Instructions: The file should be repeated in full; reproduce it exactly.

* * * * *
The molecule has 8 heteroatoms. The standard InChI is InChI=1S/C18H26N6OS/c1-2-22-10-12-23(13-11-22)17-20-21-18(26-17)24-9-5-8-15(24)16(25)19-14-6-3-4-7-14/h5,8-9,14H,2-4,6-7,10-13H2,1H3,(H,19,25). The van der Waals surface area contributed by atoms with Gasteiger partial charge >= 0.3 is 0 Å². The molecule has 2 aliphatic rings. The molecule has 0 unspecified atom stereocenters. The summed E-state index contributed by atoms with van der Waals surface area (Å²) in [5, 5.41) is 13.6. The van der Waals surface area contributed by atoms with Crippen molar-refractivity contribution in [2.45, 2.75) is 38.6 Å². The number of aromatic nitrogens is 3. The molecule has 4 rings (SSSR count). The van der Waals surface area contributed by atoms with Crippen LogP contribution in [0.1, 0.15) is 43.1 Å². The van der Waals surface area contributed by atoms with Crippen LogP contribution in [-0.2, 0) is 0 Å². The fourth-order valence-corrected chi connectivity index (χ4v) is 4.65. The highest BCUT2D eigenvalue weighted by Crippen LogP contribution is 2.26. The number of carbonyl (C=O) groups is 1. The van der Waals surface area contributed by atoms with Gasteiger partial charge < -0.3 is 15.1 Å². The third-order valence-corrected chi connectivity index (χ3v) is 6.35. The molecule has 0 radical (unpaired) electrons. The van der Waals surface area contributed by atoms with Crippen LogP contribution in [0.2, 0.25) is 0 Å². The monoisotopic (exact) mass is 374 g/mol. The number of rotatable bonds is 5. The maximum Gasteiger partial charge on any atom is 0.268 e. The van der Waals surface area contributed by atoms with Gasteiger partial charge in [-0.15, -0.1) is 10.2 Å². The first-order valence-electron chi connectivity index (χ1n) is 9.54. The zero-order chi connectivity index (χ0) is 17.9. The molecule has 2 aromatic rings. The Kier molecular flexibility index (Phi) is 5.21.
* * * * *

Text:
The molecule has 8 heteroatoms. The standard InChI is InChI=1S/C18H26N6OS/c1-2-22-10-12-23(13-11-22)17-20-21-18(26-17)24-9-5-8-15(24)16(25)19-14-6-3-4-7-14/h5,8-9,14H,2-4,6-7,10-13H2,1H3,(H,19,25). The van der Waals surface area contributed by atoms with Gasteiger partial charge >= 0.3 is 0 Å². The molecule has 2 aliphatic rings. The molecule has 0 unspecified atom stereocenters. The summed E-state index contributed by atoms with van der Waals surface area (Å²) in [5, 5.41) is 13.6. The van der Waals surface area contributed by atoms with Crippen molar-refractivity contribution in [2.45, 2.75) is 38.6 Å². The number of aromatic nitrogens is 3. The molecule has 4 rings (SSSR count). The van der Waals surface area contributed by atoms with Crippen LogP contribution in [0.1, 0.15) is 43.1 Å². The van der Waals surface area contributed by atoms with Crippen LogP contribution in [-0.2, 0) is 0 Å². The fourth-order valence-corrected chi connectivity index (χ4v) is 4.65. The highest BCUT2D eigenvalue weighted by Crippen LogP contribution is 2.26. The number of carbonyl (C=O) groups is 1. The van der Waals surface area contributed by atoms with Gasteiger partial charge < -0.3 is 15.1 Å². The third-order valence-corrected chi connectivity index (χ3v) is 6.35. The molecule has 0 radical (unpaired) electrons. The van der Waals surface area contributed by atoms with Crippen LogP contribution in [0.2, 0.25) is 0 Å². The monoisotopic (exact) mass is 374 g/mol. The number of rotatable bonds is 5. The maximum Gasteiger partial charge on any atom is 0.268 e. The van der Waals surface area contributed by atoms with Gasteiger partial charge in [-0.15, -0.1) is 10.2 Å². The first-order valence-electron chi connectivity index (χ1n) is 9.54. The zero-order chi connectivity index (χ0) is 17.9. The molecule has 2 aromatic rings. The Kier molecular flexibility index (Phi) is 5.21.